we are dealing with the quantifiable errors, either random or systematic, which occur during any experimental
work. These errors are not to be confused with mistakes. For example,
a badly plotted point on a graph or a transcription error when taking data from
one table to another is a mistake NOT an error.
Errors
in a single measurement
Imagine
that some sort of super being was capable of measuring the diameter of a disc
as 10.34526765867m. If you or I try to measure the diameter of the same disc,
we are limited by our ability to read the instrument being used and the smallest
division on that instrument. If we record the diameter to be 10.345m we are saying
that it lies between 10.344 5m and 10.3455m that is an error of ±0.000
5m.
The value would then be recorded
as 10.345 ± 0.0005 m.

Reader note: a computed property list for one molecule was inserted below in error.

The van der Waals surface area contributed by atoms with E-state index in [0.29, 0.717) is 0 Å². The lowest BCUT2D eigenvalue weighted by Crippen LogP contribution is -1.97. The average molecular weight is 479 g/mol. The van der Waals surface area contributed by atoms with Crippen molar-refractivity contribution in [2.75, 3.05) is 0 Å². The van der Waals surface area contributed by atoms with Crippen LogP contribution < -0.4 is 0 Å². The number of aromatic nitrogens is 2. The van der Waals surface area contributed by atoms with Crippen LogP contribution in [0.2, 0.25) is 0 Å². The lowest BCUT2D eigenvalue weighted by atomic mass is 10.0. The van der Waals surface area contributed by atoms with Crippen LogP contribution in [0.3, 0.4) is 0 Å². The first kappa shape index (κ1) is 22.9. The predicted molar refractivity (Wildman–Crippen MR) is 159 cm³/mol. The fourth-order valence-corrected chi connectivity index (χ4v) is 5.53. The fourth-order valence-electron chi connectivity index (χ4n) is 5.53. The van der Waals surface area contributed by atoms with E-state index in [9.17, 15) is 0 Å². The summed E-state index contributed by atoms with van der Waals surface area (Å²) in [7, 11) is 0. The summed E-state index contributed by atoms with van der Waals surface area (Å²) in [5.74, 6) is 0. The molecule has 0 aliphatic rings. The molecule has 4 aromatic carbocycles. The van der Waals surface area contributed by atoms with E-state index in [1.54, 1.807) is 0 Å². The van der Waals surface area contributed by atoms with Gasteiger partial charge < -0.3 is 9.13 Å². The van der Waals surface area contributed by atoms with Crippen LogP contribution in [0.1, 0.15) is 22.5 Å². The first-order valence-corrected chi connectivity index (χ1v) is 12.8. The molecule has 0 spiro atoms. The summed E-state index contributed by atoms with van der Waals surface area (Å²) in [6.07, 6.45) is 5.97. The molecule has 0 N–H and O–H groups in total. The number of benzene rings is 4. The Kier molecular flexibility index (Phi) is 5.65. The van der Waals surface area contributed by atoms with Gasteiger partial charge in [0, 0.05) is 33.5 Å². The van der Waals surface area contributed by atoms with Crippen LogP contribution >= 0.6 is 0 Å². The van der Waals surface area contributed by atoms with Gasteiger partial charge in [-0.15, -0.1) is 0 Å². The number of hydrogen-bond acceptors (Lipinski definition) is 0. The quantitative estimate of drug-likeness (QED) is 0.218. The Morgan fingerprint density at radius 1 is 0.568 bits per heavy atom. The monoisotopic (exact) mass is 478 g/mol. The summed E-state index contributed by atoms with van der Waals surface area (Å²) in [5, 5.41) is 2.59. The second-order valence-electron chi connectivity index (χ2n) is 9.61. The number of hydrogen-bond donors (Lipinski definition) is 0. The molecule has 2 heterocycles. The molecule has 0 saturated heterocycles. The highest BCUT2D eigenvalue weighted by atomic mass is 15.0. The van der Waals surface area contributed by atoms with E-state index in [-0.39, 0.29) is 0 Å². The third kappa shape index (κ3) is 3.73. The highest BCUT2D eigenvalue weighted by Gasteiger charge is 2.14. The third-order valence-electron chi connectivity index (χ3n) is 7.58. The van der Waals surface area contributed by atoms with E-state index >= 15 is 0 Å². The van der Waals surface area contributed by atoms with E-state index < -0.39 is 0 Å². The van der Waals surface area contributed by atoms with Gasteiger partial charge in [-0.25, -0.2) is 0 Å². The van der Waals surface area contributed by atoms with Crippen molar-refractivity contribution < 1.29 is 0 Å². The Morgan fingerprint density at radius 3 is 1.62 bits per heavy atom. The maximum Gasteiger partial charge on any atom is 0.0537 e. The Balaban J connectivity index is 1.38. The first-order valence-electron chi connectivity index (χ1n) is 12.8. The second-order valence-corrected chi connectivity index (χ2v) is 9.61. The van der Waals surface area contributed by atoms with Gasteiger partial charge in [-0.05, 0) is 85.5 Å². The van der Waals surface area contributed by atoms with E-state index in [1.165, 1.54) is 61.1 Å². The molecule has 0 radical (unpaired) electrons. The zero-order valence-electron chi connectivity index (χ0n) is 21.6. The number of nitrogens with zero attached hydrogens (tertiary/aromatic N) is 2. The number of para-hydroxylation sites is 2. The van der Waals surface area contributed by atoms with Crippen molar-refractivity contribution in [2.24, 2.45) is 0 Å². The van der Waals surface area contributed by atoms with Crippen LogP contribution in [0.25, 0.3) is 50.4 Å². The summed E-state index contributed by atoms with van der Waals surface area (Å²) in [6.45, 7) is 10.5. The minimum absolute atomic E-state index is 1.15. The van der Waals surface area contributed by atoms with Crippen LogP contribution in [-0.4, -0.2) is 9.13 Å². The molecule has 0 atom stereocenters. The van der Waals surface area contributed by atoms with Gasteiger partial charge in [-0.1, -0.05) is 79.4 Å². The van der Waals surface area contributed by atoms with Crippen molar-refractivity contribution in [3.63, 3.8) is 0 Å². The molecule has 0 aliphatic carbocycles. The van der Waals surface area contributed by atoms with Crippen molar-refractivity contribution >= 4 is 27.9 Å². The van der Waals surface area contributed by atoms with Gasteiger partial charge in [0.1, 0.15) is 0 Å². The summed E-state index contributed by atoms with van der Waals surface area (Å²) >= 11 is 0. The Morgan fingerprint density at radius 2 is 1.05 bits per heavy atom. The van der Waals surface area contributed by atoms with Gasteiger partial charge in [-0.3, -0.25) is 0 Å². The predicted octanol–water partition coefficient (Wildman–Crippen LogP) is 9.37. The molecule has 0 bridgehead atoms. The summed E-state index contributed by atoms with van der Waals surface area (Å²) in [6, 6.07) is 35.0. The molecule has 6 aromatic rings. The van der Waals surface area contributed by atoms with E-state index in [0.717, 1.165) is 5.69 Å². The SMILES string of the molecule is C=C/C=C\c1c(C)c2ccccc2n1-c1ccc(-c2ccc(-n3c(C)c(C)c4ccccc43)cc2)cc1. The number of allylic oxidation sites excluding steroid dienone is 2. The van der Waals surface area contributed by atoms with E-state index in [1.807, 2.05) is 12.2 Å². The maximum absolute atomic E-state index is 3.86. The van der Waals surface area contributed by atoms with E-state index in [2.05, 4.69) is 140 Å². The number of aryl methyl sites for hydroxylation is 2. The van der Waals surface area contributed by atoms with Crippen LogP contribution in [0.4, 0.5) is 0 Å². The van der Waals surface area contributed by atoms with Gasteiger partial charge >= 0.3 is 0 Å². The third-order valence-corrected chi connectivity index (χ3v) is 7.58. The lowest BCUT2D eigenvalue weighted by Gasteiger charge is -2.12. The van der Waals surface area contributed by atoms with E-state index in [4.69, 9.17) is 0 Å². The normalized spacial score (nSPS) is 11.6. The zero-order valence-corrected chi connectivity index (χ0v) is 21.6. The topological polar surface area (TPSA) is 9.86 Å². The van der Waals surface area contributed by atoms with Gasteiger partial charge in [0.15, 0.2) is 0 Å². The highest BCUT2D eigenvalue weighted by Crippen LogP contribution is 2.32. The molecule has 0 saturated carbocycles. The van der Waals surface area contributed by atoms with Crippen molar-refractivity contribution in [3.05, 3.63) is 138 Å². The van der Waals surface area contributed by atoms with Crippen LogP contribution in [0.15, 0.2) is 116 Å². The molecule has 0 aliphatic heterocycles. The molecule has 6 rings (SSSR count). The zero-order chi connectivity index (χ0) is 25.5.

Errors
in a large number of measurements of the same quantity
When
a number of repeat readings are taken then fluctuations due to the ability of
the observer and the limitation of the apparatus can be shown and an estimation
of the error made.
Imagine that
the following measurements were made for the diameter of a wire with a standard
wire gauge of 36.
0.220mm, 0.201mm.
0.190mm. 0.190mm, 0.190mm. 0.191mm. 0.190mm. 0.200mm. 0.191mm. 0.195mm.
First find the mean value, add up all
the values and divide by the number of values, this gives a value of 0.1958mm.
To calculate the error we need to calculate
the absolute, i.e. ignore any negative signs, difference between the mean value
and each individual value. This is the deviation from the mean and the error estimate
is the mean of these deviations. A spreadsheet can easily be set up to do this
for you.
For our values we get a mean deviation
of 0.006720. Since this value is an estimation it is a good idea to keep a careful
eye on the number of significant figures. In this instance the value would be
best recorded as;
0.1958 ±
0.0067 mm
Errors
in derived data
Adding
or subtracting quantities
Multiplying
or dividing quantities